[7] It is the general rule that one who is wrongfully discharged from his position is bound to seek other employment and thus mitigate his damages. (Smetherham v. Laundry Workers' Union, 44 Cal. App. 2d 131, 139 [111 P.2d 948]; 14 Cal.Jur.2d 742; 15 Am.Jur. 428; Harris v. National Union etc. Cooks & Stewards, 116 Cal. App. 2d 759 [254 P.2d 673]; 141 A.L.R. 657.) Nevertheless, it is also the rule that one wrongfully discharged from his employment is not required to accept other employment of a different or inferior kind in order to mitigate damages. (15 Am. Jur. 431; Harris v. National Union etc. Cooks & Stewards, supra, at p. 761; Smetherham v. Laundry Workers' Union, supra, at p. 139.) [8] It is the latter rule which is applicable here, because the evidence was that available jobs were either inferior in pay, or the work was of a different character, or they did not have the protective cloak of respondent's union. Under the authorities [213 Cal. App. 2d 823] cited, and the facts here present, respondent was not required to accept such employment, and appellants cannot complain that he did not do so. Finally, and conclusive of the issue here, the question of whether or not respondent did what was reasonable and necessary to mitigate damages is a question of fact, to be determined by the jury from all the evidence in the case, and there is ample evidence in the record before us from which the jury could have concluded within the rule here cited that respondent did everything he was required to do to lessen damages.

[9] Appellants next assert a claimed error in an instruction. The court told the jury that in seeking employment respondent was required to make "such efforts as the average Journeyman Machinists member of International Association of Machinists Lodge 68 desiring employment, would make at that particular time and place." Appellants' argument is that since union members got their jobs by registration and dispatch from the hiring hall, or clearance for a job otherwise obtained, and since none of these facilities were available to respondent, the jury was in effect told that respondent did not have to exercise reasonable care and diligence in finding work outside the union hall for the purpose of mitigating damages. The trial court's instruction was correct. Respondent was a union man, entitled to the benefits and protection of his union. These were wrongfully denied him by appellants. He was not required to seek or accept any inferior work which was not of equal dignity to that which he could have obtained through his union. Here the jury found, on substantial evidence, that when respondent attempted to register and be dispatched through his union he did all that could be required of him under the circumstances, and appellants cannot now complain that their own conduct prevented him from finding employment. Moreover, respondent did in fact seek to mitigate damages. He earned some $3,600 in the two-year period of his dispute with appellants, and we must presume the jury took this into account in rendering its verdict and computing damages.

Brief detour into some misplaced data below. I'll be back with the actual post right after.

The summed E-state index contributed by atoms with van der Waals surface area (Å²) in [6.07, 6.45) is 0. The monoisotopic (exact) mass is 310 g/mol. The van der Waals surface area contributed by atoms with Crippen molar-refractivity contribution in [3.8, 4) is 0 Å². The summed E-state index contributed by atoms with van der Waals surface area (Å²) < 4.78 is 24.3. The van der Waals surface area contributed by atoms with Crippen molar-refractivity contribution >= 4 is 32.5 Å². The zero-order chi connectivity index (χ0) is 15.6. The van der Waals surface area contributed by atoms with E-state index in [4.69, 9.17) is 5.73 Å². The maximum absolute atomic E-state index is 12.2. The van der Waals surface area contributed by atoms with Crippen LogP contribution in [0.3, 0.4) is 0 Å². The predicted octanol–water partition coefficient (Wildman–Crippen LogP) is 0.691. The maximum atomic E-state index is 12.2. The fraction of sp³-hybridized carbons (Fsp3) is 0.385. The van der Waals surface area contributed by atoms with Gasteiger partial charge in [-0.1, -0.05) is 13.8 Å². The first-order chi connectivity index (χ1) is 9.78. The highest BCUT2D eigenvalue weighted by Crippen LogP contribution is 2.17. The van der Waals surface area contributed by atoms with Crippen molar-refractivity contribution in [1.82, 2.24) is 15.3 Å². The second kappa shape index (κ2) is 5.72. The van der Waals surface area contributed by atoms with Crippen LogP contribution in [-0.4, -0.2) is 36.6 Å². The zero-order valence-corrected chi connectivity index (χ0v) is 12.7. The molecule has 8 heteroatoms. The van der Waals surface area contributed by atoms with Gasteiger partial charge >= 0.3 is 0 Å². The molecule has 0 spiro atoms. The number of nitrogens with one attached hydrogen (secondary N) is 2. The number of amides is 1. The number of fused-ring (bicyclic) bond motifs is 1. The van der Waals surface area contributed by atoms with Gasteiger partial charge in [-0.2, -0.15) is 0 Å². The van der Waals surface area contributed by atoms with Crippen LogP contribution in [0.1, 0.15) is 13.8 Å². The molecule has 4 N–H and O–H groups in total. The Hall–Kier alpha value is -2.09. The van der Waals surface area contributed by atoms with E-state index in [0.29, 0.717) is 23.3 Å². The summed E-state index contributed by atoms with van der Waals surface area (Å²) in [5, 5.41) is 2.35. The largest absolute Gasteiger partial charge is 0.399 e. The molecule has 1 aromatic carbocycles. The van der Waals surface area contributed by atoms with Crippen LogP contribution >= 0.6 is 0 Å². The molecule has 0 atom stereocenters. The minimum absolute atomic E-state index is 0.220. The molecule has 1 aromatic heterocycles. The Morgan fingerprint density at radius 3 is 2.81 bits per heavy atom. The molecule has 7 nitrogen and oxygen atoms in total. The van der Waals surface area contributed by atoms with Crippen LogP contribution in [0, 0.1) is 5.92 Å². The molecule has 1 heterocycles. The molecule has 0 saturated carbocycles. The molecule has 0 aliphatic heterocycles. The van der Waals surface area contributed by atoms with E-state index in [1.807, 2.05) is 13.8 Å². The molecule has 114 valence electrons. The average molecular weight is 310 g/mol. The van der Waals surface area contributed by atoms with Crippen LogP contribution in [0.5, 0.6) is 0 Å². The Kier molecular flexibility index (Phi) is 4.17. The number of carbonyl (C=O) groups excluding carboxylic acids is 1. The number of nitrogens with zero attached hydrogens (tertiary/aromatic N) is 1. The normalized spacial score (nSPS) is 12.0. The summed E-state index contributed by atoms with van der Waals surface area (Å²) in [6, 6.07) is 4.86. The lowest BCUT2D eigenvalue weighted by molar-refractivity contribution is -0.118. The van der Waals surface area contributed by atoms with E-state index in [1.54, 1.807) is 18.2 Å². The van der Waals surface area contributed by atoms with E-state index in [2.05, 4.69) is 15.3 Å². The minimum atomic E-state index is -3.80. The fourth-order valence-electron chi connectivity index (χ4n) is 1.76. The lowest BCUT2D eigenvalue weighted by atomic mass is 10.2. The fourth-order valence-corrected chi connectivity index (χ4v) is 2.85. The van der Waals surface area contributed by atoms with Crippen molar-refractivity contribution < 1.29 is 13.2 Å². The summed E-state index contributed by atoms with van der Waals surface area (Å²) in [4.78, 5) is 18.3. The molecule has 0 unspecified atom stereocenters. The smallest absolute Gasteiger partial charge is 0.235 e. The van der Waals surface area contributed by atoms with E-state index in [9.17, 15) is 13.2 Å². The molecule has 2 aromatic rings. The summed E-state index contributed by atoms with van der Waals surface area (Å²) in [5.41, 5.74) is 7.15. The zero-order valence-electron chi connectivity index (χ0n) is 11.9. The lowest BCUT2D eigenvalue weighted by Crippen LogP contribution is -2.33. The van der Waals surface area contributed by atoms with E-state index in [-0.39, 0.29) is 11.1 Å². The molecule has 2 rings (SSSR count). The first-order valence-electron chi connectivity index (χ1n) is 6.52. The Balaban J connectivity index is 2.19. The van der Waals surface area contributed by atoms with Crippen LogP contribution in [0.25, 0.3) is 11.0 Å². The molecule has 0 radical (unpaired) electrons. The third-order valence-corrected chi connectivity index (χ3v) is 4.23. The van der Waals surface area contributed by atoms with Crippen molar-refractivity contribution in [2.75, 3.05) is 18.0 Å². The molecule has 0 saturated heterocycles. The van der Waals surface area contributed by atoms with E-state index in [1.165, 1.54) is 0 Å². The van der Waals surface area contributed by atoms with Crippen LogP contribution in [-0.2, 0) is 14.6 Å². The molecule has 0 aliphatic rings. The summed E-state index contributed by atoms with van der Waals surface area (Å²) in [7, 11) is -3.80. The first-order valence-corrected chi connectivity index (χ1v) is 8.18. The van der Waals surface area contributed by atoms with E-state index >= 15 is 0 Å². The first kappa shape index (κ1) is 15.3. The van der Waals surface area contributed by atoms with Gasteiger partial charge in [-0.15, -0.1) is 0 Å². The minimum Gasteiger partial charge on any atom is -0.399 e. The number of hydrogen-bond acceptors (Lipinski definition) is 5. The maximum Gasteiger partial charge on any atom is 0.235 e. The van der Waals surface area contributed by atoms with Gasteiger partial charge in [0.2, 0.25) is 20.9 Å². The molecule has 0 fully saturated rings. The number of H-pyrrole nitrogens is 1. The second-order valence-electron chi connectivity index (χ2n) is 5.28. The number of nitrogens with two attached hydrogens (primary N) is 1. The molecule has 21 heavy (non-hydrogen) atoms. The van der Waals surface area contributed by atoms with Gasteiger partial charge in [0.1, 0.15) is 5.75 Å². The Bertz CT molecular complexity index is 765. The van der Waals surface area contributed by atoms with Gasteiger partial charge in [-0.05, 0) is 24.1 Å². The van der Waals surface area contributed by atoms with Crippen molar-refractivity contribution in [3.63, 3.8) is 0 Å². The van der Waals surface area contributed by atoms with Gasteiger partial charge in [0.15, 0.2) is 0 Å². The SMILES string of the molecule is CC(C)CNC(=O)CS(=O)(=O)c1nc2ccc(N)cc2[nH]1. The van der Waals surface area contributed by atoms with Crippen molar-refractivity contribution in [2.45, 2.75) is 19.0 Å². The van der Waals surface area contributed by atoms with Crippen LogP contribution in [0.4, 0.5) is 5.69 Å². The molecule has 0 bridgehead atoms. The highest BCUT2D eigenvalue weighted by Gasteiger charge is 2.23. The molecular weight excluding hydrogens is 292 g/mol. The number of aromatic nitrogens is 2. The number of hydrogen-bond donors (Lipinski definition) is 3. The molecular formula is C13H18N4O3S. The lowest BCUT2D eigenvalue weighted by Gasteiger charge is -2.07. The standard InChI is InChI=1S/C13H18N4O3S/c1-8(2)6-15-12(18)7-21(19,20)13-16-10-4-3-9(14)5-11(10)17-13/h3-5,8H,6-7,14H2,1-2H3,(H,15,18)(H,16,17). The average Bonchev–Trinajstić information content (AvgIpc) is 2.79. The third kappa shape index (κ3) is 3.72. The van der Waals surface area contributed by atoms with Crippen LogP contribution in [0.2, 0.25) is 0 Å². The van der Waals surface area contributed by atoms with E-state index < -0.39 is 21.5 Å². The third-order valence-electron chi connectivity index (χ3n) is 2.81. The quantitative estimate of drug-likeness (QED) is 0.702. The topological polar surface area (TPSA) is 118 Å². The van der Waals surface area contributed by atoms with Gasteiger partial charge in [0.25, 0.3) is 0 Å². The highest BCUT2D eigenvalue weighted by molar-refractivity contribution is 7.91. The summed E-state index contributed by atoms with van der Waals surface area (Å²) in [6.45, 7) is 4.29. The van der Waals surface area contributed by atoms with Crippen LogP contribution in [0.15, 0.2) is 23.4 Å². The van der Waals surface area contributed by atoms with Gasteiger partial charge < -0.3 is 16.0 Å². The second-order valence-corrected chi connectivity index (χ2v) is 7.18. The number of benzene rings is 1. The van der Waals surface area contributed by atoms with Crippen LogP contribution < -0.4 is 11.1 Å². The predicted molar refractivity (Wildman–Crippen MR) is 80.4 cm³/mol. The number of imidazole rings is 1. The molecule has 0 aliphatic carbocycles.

[10] During the trial appellants sought to show the availability to respondent of other employment such as that of millwright, operating engineer, electrician, and jobs in fish canneries, at the same or higher rate of pay than respondent usually received, but all outside the jurisdiction of the union. The court properly rejected this offer of proof.

[11] As we have previously said, and as the jury found, when respondent attempted to register with the union and [213 Cal. App. 2d 824] sought to use its aid and facilities in obtaining a job he did all that the appellants could require of him. It cannot be held here that respondent was required to accept different employment than that to which he was accustomed, as the offer of proof suggests, nor could respondent here be required to accept any nonunion job or be compelled to seek admission to another union for the purpose of employment. Respondent was entitled to the benefits and protection of his own union, and appellants cannot complain where their own wrongful conduct was the cause of respondent's loss.

Judgment and order affirmed.

Draper, P. J., and Devine, J., concurred.